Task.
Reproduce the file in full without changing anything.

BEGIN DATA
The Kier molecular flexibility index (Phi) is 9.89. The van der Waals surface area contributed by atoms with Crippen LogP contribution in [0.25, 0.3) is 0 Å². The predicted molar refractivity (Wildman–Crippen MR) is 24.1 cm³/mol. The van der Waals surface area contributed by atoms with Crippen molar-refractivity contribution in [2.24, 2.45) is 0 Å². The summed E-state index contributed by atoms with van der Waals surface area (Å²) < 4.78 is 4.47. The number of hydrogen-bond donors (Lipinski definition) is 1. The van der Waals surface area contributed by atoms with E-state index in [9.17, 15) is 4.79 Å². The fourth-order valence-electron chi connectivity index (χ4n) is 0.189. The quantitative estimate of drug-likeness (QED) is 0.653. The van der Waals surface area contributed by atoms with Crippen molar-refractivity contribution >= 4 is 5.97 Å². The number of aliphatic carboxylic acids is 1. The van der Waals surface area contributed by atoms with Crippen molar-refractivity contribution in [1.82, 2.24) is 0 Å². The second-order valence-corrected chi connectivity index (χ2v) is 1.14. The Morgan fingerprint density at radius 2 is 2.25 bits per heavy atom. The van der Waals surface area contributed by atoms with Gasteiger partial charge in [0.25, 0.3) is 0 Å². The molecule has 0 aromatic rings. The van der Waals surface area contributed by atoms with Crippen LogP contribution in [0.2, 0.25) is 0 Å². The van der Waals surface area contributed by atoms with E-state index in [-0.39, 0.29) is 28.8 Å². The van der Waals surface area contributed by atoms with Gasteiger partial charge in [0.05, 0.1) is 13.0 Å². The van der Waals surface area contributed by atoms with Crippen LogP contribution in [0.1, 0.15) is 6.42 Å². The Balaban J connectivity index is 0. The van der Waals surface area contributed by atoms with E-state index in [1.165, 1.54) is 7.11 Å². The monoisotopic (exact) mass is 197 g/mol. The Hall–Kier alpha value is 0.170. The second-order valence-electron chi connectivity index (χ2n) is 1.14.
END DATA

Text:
The Kier molecular flexibility index (Phi) is 9.89. The van der Waals surface area contributed by atoms with Crippen LogP contribution in [0.25, 0.3) is 0 Å². The predicted molar refractivity (Wildman–Crippen MR) is 24.1 cm³/mol. The van der Waals surface area contributed by atoms with Crippen molar-refractivity contribution in [2.24, 2.45) is 0 Å². The summed E-state index contributed by atoms with van der Waals surface area (Å²) < 4.78 is 4.47. The number of hydrogen-bond donors (Lipinski definition) is 1. The van der Waals surface area contributed by atoms with E-state index in [9.17, 15) is 4.79 Å². The fourth-order valence-electron chi connectivity index (χ4n) is 0.189. The quantitative estimate of drug-likeness (QED) is 0.653. The van der Waals surface area contributed by atoms with Crippen molar-refractivity contribution >= 4 is 5.97 Å². The number of aliphatic carboxylic acids is 1. The van der Waals surface area contributed by atoms with Crippen molar-refractivity contribution in [1.82, 2.24) is 0 Å². The second-order valence-corrected chi connectivity index (χ2v) is 1.14. The Morgan fingerprint density at radius 2 is 2.25 bits per heavy atom. The van der Waals surface area contributed by atoms with Gasteiger partial charge in [0.25, 0.3) is 0 Å². The molecule has 0 aromatic rings. The van der Waals surface area contributed by atoms with Crippen LogP contribution in [0.2, 0.25) is 0 Å². The van der Waals surface area contributed by atoms with E-state index in [-0.39, 0.29) is 28.8 Å². The van der Waals surface area contributed by atoms with Gasteiger partial charge in [0.05, 0.1) is 13.0 Å². The van der Waals surface area contributed by atoms with Crippen LogP contribution in [0.1, 0.15) is 6.42 Å². The Balaban J connectivity index is 0. The van der Waals surface area contributed by atoms with E-state index in [1.165, 1.54) is 7.11 Å². The monoisotopic (exact) mass is 197 g/mol. The Hall–Kier alpha value is 0.170. The second-order valence-electron chi connectivity index (χ2n) is 1.14.